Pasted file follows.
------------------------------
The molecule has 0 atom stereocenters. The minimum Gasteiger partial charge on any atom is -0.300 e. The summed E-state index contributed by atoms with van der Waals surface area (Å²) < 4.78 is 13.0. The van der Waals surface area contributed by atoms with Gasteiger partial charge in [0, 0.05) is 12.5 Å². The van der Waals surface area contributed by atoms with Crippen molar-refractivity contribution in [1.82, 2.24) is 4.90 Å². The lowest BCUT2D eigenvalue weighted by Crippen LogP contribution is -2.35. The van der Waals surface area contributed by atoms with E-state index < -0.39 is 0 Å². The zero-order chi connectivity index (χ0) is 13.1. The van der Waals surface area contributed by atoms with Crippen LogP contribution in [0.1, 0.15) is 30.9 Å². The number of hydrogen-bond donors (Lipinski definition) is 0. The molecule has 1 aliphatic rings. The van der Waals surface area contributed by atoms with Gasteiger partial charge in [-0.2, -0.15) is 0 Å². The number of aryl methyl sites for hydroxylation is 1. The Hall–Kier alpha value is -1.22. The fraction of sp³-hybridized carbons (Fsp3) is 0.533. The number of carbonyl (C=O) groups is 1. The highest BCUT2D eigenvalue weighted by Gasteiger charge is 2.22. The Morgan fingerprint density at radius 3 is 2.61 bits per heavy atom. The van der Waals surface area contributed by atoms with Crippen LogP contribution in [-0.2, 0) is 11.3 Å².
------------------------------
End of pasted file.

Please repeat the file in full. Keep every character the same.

The molecule has 0 atom stereocenters. The minimum Gasteiger partial charge on any atom is -0.300 e. The summed E-state index contributed by atoms with van der Waals surface area (Å²) < 4.78 is 13.0. The van der Waals surface area contributed by atoms with Gasteiger partial charge in [0, 0.05) is 12.5 Å². The van der Waals surface area contributed by atoms with Crippen molar-refractivity contribution in [1.82, 2.24) is 4.90 Å². The lowest BCUT2D eigenvalue weighted by Crippen LogP contribution is -2.35. The van der Waals surface area contributed by atoms with E-state index < -0.39 is 0 Å². The zero-order chi connectivity index (χ0) is 13.1. The van der Waals surface area contributed by atoms with Crippen LogP contribution in [0.1, 0.15) is 30.9 Å². The number of hydrogen-bond donors (Lipinski definition) is 0. The molecule has 1 aliphatic rings. The van der Waals surface area contributed by atoms with Gasteiger partial charge in [-0.2, -0.15) is 0 Å². The number of aryl methyl sites for hydroxylation is 1. The Hall–Kier alpha value is -1.22. The fraction of sp³-hybridized carbons (Fsp3) is 0.533. The number of carbonyl (C=O) groups is 1. The highest BCUT2D eigenvalue weighted by Gasteiger charge is 2.22. The Morgan fingerprint density at radius 3 is 2.61 bits per heavy atom. The van der Waals surface area contributed by atoms with Crippen LogP contribution in [-0.2, 0) is 11.3 Å².